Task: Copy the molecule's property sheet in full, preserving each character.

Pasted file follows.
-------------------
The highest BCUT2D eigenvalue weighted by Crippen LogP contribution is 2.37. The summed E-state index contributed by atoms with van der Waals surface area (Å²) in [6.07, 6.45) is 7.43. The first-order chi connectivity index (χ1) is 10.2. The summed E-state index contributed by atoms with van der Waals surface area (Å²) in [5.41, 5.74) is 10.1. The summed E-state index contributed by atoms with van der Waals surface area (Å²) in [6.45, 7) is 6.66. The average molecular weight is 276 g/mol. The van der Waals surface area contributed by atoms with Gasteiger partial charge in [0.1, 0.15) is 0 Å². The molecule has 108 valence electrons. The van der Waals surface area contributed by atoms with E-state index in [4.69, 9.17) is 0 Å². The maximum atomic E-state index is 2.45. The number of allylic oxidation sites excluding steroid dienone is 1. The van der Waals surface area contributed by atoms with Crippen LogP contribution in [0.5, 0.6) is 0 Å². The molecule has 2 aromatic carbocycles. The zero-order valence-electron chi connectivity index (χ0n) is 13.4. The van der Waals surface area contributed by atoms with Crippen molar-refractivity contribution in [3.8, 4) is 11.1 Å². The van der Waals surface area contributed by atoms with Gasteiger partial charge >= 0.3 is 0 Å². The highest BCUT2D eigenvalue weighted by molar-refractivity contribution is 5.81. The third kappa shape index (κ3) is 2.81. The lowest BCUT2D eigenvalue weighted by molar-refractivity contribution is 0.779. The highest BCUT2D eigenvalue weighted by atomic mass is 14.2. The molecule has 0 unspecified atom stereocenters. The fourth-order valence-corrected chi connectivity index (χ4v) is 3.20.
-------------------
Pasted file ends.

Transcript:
The highest BCUT2D eigenvalue weighted by Crippen LogP contribution is 2.37. The summed E-state index contributed by atoms with van der Waals surface area (Å²) in [6.07, 6.45) is 7.43. The first-order chi connectivity index (χ1) is 10.2. The summed E-state index contributed by atoms with van der Waals surface area (Å²) in [5.41, 5.74) is 10.1. The summed E-state index contributed by atoms with van der Waals surface area (Å²) in [6.45, 7) is 6.66. The average molecular weight is 276 g/mol. The van der Waals surface area contributed by atoms with Gasteiger partial charge in [0.1, 0.15) is 0 Å². The molecule has 108 valence electrons. The van der Waals surface area contributed by atoms with E-state index in [4.69, 9.17) is 0 Å². The maximum atomic E-state index is 2.45. The number of allylic oxidation sites excluding steroid dienone is 1. The van der Waals surface area contributed by atoms with Crippen LogP contribution in [0.5, 0.6) is 0 Å². The molecule has 2 aromatic carbocycles. The zero-order valence-electron chi connectivity index (χ0n) is 13.4. The van der Waals surface area contributed by atoms with Crippen molar-refractivity contribution in [3.8, 4) is 11.1 Å². The van der Waals surface area contributed by atoms with Gasteiger partial charge >= 0.3 is 0 Å². The highest BCUT2D eigenvalue weighted by molar-refractivity contribution is 5.81. The third kappa shape index (κ3) is 2.81. The lowest BCUT2D eigenvalue weighted by molar-refractivity contribution is 0.779. The highest BCUT2D eigenvalue weighted by atomic mass is 14.2. The molecule has 0 unspecified atom stereocenters. The fourth-order valence-corrected chi connectivity index (χ4v) is 3.20.